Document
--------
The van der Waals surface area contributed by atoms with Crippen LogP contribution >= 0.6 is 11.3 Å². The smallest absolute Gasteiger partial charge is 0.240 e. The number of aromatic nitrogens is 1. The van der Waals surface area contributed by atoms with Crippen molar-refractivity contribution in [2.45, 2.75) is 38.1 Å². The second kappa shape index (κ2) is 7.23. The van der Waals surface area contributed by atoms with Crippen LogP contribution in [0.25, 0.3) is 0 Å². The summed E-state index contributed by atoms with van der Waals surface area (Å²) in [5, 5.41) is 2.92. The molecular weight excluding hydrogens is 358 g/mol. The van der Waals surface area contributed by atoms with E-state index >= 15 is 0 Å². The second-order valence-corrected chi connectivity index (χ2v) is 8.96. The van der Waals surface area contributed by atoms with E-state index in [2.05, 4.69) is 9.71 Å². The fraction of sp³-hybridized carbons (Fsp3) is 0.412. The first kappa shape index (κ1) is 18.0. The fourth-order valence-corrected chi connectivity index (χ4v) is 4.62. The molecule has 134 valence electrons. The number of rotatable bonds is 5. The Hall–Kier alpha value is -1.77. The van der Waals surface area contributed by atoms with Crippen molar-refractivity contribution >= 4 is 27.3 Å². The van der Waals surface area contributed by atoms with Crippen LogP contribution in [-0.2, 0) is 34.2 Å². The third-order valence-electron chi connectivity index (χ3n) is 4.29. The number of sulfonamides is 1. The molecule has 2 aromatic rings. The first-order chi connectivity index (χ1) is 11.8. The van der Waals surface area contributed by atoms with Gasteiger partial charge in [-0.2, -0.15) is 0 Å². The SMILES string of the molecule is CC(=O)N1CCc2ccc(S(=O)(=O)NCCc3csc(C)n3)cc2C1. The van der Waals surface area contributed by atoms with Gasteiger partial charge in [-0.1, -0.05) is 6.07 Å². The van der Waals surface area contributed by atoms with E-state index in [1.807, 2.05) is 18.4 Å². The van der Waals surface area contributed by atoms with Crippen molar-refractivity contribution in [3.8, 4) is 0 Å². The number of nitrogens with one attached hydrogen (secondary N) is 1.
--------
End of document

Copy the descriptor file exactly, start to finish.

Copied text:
The van der Waals surface area contributed by atoms with Crippen LogP contribution >= 0.6 is 11.3 Å². The smallest absolute Gasteiger partial charge is 0.240 e. The number of aromatic nitrogens is 1. The van der Waals surface area contributed by atoms with Crippen molar-refractivity contribution in [2.45, 2.75) is 38.1 Å². The second kappa shape index (κ2) is 7.23. The van der Waals surface area contributed by atoms with Crippen LogP contribution in [0.25, 0.3) is 0 Å². The summed E-state index contributed by atoms with van der Waals surface area (Å²) in [5, 5.41) is 2.92. The molecular weight excluding hydrogens is 358 g/mol. The van der Waals surface area contributed by atoms with E-state index >= 15 is 0 Å². The second-order valence-corrected chi connectivity index (χ2v) is 8.96. The van der Waals surface area contributed by atoms with E-state index in [2.05, 4.69) is 9.71 Å². The fraction of sp³-hybridized carbons (Fsp3) is 0.412. The first kappa shape index (κ1) is 18.0. The fourth-order valence-corrected chi connectivity index (χ4v) is 4.62. The molecule has 134 valence electrons. The number of rotatable bonds is 5. The Hall–Kier alpha value is -1.77. The van der Waals surface area contributed by atoms with Crippen molar-refractivity contribution >= 4 is 27.3 Å². The van der Waals surface area contributed by atoms with Crippen LogP contribution in [-0.2, 0) is 34.2 Å². The third-order valence-electron chi connectivity index (χ3n) is 4.29. The number of sulfonamides is 1. The molecule has 2 aromatic rings. The first-order chi connectivity index (χ1) is 11.8. The van der Waals surface area contributed by atoms with Gasteiger partial charge in [-0.2, -0.15) is 0 Å². The SMILES string of the molecule is CC(=O)N1CCc2ccc(S(=O)(=O)NCCc3csc(C)n3)cc2C1. The van der Waals surface area contributed by atoms with Gasteiger partial charge in [-0.1, -0.05) is 6.07 Å². The van der Waals surface area contributed by atoms with E-state index in [1.807, 2.05) is 18.4 Å². The van der Waals surface area contributed by atoms with Crippen molar-refractivity contribution in [3.8, 4) is 0 Å². The number of nitrogens with one attached hydrogen (secondary N) is 1.